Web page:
Singapore’s GDP growth slows to 1.3% in Q1: MTI advance estimates
SINGAPORE, The Singapore economy grew 1.3 per cent year-on year in the first quarter of 2019, according to advance estimates released by the Ministry of Trade and Industry (MTI) on Friday.
The official estimate marked a slowdown from 1.9 per cent in the previous quarter, and came in below the expectations of 1.4 per cent in a Bloomberg poll.
On a quarter-on-quarter seasonally adjusted annualised basis, gross domestic product (GDP) grew by 2 per cent, faster than the 1.4 per cent growth in the fourth quarter of last year.
Weighing down on overall growth was a contraction in the key manufacturing sector, which shrunk 1.9 per cent on a year-on-year basis in the first quarter on the back of output declines in the precision engineering and electronics clusters. This is a reversal from the 5.1 per cent growth in the previous quarter.
The first quarter contraction marked the sector’s worst year-on-year growth performance since the first quarter of 2016, said OCBC Treasury Research.
On a quarter-on-quarter seasonally-adjusted annualised basis, manufacturing contracted by 12 per cent, extending the 2.7 per cent decline in the preceding quarter.
The services producing industries grew by 2.1 per cent on a year-on-year basis in the first quarter, slightly higher than the 1.8 per cent growth in the fourth quarter of last year. Growth was primarily supported by the information & communications and business services sectors.
On a quarter-on-quarter seasonally-adjusted annualised basis, services grew by 4.8 per cent, faster than the 2.8 per cent growth in the previous quarter.
While services have held up thus far, it is not resistant to external headwinds, said Mizuho’s head of economics and strategy Vishnu Varathan.
This is but a reflection of Singapore’s small and open economy deriving either directly or indirectly from trade and manufacturing-related services � a reminder that services accounting for two-thirds of the economy must not be conflated with trade insulation, he wrote in a note.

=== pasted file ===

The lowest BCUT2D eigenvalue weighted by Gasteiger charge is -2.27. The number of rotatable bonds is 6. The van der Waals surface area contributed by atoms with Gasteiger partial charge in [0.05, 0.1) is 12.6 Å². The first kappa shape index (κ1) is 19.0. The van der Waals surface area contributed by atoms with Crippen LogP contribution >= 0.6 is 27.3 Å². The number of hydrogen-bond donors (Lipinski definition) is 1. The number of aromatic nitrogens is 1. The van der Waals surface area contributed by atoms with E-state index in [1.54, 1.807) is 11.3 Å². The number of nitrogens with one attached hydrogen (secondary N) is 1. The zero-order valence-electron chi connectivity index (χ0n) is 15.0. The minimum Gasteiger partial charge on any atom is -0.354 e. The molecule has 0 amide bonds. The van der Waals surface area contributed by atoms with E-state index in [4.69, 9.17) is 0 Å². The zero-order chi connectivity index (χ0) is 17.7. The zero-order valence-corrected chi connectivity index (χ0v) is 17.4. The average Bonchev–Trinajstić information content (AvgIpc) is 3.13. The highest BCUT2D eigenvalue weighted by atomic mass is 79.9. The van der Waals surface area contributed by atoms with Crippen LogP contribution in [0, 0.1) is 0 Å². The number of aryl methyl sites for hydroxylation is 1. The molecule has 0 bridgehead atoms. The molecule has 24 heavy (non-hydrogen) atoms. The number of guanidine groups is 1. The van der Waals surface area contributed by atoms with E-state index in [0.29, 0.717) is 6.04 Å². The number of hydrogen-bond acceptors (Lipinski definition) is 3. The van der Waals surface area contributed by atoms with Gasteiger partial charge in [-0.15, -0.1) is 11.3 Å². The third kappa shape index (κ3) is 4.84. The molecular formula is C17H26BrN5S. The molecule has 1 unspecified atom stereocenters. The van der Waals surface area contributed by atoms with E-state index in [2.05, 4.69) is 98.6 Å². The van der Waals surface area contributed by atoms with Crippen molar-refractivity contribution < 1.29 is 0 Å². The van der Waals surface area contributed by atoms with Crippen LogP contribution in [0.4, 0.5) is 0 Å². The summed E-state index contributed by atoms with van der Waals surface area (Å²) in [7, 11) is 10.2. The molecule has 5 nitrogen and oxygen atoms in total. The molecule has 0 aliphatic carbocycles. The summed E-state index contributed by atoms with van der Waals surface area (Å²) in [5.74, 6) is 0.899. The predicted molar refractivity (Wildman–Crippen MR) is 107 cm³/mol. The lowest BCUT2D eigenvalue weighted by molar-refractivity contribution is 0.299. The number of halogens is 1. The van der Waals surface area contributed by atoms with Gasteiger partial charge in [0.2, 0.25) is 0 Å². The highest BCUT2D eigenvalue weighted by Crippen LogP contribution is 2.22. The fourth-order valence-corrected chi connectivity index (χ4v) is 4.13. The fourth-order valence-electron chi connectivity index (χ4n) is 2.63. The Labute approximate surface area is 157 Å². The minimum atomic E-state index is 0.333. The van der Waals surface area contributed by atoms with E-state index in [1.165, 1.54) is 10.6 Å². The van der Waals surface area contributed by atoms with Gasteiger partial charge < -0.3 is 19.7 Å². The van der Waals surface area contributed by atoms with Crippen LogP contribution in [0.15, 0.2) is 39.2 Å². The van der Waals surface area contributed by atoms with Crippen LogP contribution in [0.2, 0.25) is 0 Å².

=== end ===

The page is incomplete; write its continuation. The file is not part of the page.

What’s more, the property cooling measures dragging on related mortgage and real estate services activity has acted to dampen services activity overall.
On the other hand, construction logged in its first quarter of positive growth following 10 consecutive quarters of decline.
It grew by 1.4 per cent on a year-on-year basis in the first quarter � a turnaround from the 1.0 per cent decline in the previous quarter.
The recovery of the sector was supported by an improvement in private sector construction activities, said MTI.
On a quarter-on-quarter seasonally-adjusted annualised basis, the sector grew of 7.8 per cent, extending the 5.1 per cent expansion in the preceding quarter.
The construction sector is finally out of recession, said DBS senior economist Irvin Seah.
Although residential construction activities remain sluggish, impetus from a healthy pipeline of infrastructure projects is gradually taking effect. Expect better showing from this sector in the coming quarters.
With the first-quarter advance estimates showing a less rosy outlook, some economists have downgraded their full year growth forecasts for Singapore.
OCBC, for instance, is revising its 2019 GDP growth forecast to 1.8 per cent to 2 per cent, with headline and core inflation tipped at 0.5 per cent and 1.5 per cent year-on-year, respectively.
This factors in the weaker-than-expected first quarter growth momentum and assumes a potentially soft second quarter as well, said the bank’s head of treasury research and strategy Selena Ling.
Until we see a clear bottom and subsequent improvement in the China and global growth prospects, the overall picture for the Singapore economy remains cautious.
DBS is also cutting its full year GDP growth estimate to 2.6 per cent though Mr Seah reckons that the first quarter will likely be the weakest quarter for 2019.
We believe the economy has reached the bottom of the current growth cycle, he wrote. We expect a steady pick-up in growth performance in the coming quarters, as economic outlook improves.
This is due to a slew of policy stimulus from China and a stable monetary policy by global central banks, which will provide the uplift in global economic conditions.
This should bring about a significantly stronger second half compared to the first quarter for Singapore. In short, this year will likely be back-loaded, he said.
Also released on Friday morning, the Monetary Authority of Singapore said it would keep its exchange rate-based monetary policy unchanged amid easing growth.
Source: Nam News Network